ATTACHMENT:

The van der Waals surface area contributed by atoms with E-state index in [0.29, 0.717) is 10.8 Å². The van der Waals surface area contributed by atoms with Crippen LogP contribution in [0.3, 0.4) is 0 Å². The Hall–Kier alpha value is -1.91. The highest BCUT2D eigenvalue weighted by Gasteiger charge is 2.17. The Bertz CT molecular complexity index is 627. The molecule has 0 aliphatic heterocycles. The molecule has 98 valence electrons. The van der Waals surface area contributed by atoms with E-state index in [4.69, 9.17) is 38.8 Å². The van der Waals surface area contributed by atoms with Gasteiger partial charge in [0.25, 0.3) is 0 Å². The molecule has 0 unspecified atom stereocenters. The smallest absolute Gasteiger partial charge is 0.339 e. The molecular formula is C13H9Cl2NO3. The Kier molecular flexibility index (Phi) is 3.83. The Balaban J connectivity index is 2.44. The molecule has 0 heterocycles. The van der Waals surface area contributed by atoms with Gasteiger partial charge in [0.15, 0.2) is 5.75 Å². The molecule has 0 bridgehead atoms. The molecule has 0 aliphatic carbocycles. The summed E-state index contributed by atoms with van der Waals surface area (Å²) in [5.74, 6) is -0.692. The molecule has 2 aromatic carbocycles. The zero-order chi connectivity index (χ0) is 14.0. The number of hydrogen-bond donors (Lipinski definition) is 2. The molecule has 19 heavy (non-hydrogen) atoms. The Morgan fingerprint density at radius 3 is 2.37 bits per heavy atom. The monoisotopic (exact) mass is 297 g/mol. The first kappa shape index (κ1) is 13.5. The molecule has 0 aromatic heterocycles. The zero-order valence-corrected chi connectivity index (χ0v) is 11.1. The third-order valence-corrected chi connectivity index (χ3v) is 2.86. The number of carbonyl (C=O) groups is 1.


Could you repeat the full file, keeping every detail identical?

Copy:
The van der Waals surface area contributed by atoms with E-state index in [0.29, 0.717) is 10.8 Å². The van der Waals surface area contributed by atoms with Crippen LogP contribution in [0.3, 0.4) is 0 Å². The Hall–Kier alpha value is -1.91. The highest BCUT2D eigenvalue weighted by Gasteiger charge is 2.17. The Bertz CT molecular complexity index is 627. The molecule has 0 aliphatic heterocycles. The molecule has 98 valence electrons. The van der Waals surface area contributed by atoms with E-state index in [4.69, 9.17) is 38.8 Å². The van der Waals surface area contributed by atoms with Gasteiger partial charge in [0.25, 0.3) is 0 Å². The molecule has 0 unspecified atom stereocenters. The smallest absolute Gasteiger partial charge is 0.339 e. The molecular formula is C13H9Cl2NO3. The Kier molecular flexibility index (Phi) is 3.83. The Balaban J connectivity index is 2.44. The molecule has 0 heterocycles. The van der Waals surface area contributed by atoms with Gasteiger partial charge in [0.15, 0.2) is 5.75 Å². The molecule has 0 bridgehead atoms. The molecule has 0 aliphatic carbocycles. The summed E-state index contributed by atoms with van der Waals surface area (Å²) in [5.74, 6) is -0.692. The molecule has 2 aromatic carbocycles. The zero-order chi connectivity index (χ0) is 14.0. The number of hydrogen-bond donors (Lipinski definition) is 2. The molecule has 19 heavy (non-hydrogen) atoms. The Morgan fingerprint density at radius 3 is 2.37 bits per heavy atom. The monoisotopic (exact) mass is 297 g/mol. The first kappa shape index (κ1) is 13.5. The molecule has 0 aromatic heterocycles. The zero-order valence-corrected chi connectivity index (χ0v) is 11.1. The third-order valence-corrected chi connectivity index (χ3v) is 2.86. The number of carbonyl (C=O) groups is 1.